KOHMOTO Junko Wakayama Medical College, Research Institute of Applied Medicine, Division of Ne, 応用医学研究所, 助手 (90254557)
KIHIRA Tameko Wakayama Medical College, Research Institute of Applied Medicine, Division of Ne, 応用医学研究所, 講師 (30225015)
The past thirty years, the frequency of amyotrophic lateral sclerosis (ALS) has steadily declined in the Kii Peninsula of Japan as well as Guam. Unlike Guam, the population of Kozagawa, one of the Kii Peninsula foci, has greatly decreased, by about 50%, from 1955 to 1990. It raises a question whether Kozagawa people predisposed to ALS have emigrated from this highrisk area, resulting in "focus extinction".
Previous epidemio-environmental studies (1959-1971) showed that toward the south in the Kii Peninsula, average annual mortality rates increased along with a decrease of Ca and Mg contents in area rivers. However, during the period from 1985-1994, this negative correlation disappeared, corresponding to the disappearance of ALS foci in the Muro district (southernmost Kii).
During the period of 1989-1993, therefore, the incidence rates and migration patterns of patients with ALS in Wakayama Prefecture, including one of the high-incidence Kii Peninsula foci ("Kozagawa focus"), were surveye
d to examine whether the focus truly disappeared or not. During the 5 years, 77 ALS patients were observed with an average age at onset of 61.8 years. Overall, the average annual incidence rate was 1.43 per 100,000 population (2.23 for males and 0.71 for females) ; when age-adjusted to the Japanese 1990 population, it was 1.25 (1.85 and 0.61 respectively by gender). Average annual age- and sex-specific incidence rate was the highest in the 60 to 69-year range, with a peak of 5.31 for both males and females combined ; 8.88 for men and 2.36 for women. The rates varied in the five regions of Wakayama Prefecture from 0.38 to 2.48. Geographically, the areas with high incidence were distributed in the central and southernmost regions ; the highest being in the Kozagawa focus with 9.54 (two ALS cases for the five years ; 4,193 base population, 1990). During the study period, four emigrants from Kozagawa had developed ALS one to four decades after leaving the focus.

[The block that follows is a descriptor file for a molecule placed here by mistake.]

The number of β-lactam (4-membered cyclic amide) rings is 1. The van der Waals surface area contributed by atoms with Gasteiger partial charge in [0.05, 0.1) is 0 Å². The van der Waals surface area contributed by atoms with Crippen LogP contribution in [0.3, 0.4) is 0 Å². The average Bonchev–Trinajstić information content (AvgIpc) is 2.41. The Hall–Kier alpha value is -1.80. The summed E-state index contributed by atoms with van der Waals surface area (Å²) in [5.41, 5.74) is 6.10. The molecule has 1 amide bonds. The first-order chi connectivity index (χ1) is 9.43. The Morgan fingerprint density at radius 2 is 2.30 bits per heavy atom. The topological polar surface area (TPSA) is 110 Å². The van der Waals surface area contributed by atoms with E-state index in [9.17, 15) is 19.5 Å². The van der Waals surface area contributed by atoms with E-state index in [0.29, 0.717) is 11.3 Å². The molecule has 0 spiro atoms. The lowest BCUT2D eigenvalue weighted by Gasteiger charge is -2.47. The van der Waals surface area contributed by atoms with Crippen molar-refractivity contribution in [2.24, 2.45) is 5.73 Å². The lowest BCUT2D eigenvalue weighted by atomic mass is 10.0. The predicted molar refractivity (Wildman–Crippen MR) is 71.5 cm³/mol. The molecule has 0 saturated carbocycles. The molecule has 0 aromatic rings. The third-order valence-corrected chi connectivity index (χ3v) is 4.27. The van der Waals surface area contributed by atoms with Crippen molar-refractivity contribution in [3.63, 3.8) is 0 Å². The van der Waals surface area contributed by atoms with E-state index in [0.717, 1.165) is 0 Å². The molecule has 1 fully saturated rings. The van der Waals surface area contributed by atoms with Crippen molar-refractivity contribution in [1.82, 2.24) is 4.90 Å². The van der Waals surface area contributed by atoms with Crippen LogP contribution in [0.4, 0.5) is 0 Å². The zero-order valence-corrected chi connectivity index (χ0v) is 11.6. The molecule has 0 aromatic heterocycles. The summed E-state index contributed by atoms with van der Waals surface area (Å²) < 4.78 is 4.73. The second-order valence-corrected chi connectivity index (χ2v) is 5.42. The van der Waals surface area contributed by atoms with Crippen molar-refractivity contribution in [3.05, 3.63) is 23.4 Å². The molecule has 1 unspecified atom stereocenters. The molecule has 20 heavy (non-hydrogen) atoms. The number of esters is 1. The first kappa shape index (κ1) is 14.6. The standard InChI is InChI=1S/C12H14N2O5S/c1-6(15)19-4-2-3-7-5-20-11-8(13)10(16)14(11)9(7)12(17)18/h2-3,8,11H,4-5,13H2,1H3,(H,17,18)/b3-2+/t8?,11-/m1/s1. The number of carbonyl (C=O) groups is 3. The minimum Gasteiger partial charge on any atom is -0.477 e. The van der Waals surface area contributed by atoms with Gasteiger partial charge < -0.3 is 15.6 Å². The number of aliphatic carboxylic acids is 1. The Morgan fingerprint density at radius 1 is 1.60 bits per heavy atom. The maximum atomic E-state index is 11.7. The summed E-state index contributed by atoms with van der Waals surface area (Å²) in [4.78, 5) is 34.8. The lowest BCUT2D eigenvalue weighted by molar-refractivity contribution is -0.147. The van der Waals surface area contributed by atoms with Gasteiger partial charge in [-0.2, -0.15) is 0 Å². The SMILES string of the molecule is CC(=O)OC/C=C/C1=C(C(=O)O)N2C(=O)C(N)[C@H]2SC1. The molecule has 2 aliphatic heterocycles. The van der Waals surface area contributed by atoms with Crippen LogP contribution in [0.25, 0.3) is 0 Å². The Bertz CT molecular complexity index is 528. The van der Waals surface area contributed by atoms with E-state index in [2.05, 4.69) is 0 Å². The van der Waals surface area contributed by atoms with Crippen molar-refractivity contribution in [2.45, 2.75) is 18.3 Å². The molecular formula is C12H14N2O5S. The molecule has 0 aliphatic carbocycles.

Although the remarkable clustering of ALS had been thought to have disappeared, the southern Kii Peninsula remains a high-risk area for ALS,especially if one interprets the data so as to include the emigrants. In general, the age at onset has increased on the past 20 years from 56.5 to 61.7 ; and male predominance is noted. Less